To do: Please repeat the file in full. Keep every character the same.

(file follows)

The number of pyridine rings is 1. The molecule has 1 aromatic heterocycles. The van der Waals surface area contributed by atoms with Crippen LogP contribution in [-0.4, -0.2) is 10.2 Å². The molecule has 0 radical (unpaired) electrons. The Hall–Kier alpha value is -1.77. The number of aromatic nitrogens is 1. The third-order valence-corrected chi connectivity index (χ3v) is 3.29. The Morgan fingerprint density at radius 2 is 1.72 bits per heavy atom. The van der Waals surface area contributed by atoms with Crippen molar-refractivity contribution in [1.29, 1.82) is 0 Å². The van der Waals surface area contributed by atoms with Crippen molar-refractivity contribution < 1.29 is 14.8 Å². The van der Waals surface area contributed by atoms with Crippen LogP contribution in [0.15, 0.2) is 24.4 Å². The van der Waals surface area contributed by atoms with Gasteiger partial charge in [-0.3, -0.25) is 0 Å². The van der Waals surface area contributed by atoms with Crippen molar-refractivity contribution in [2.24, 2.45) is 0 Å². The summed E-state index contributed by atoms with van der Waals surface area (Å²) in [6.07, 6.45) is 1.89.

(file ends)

The number of pyridine rings is 1. The molecule has 1 aromatic heterocycles. The van der Waals surface area contributed by atoms with Crippen LogP contribution in [-0.4, -0.2) is 10.2 Å². The molecule has 0 radical (unpaired) electrons. The Hall–Kier alpha value is -1.77. The number of aromatic nitrogens is 1. The third-order valence-corrected chi connectivity index (χ3v) is 3.29. The Morgan fingerprint density at radius 2 is 1.72 bits per heavy atom. The van der Waals surface area contributed by atoms with Crippen molar-refractivity contribution in [1.29, 1.82) is 0 Å². The van der Waals surface area contributed by atoms with Crippen molar-refractivity contribution < 1.29 is 14.8 Å². The van der Waals surface area contributed by atoms with Crippen LogP contribution in [0.15, 0.2) is 24.4 Å². The van der Waals surface area contributed by atoms with Gasteiger partial charge in [-0.3, -0.25) is 0 Å². The van der Waals surface area contributed by atoms with Crippen molar-refractivity contribution in [2.24, 2.45) is 0 Å². The summed E-state index contributed by atoms with van der Waals surface area (Å²) in [6.07, 6.45) is 1.89.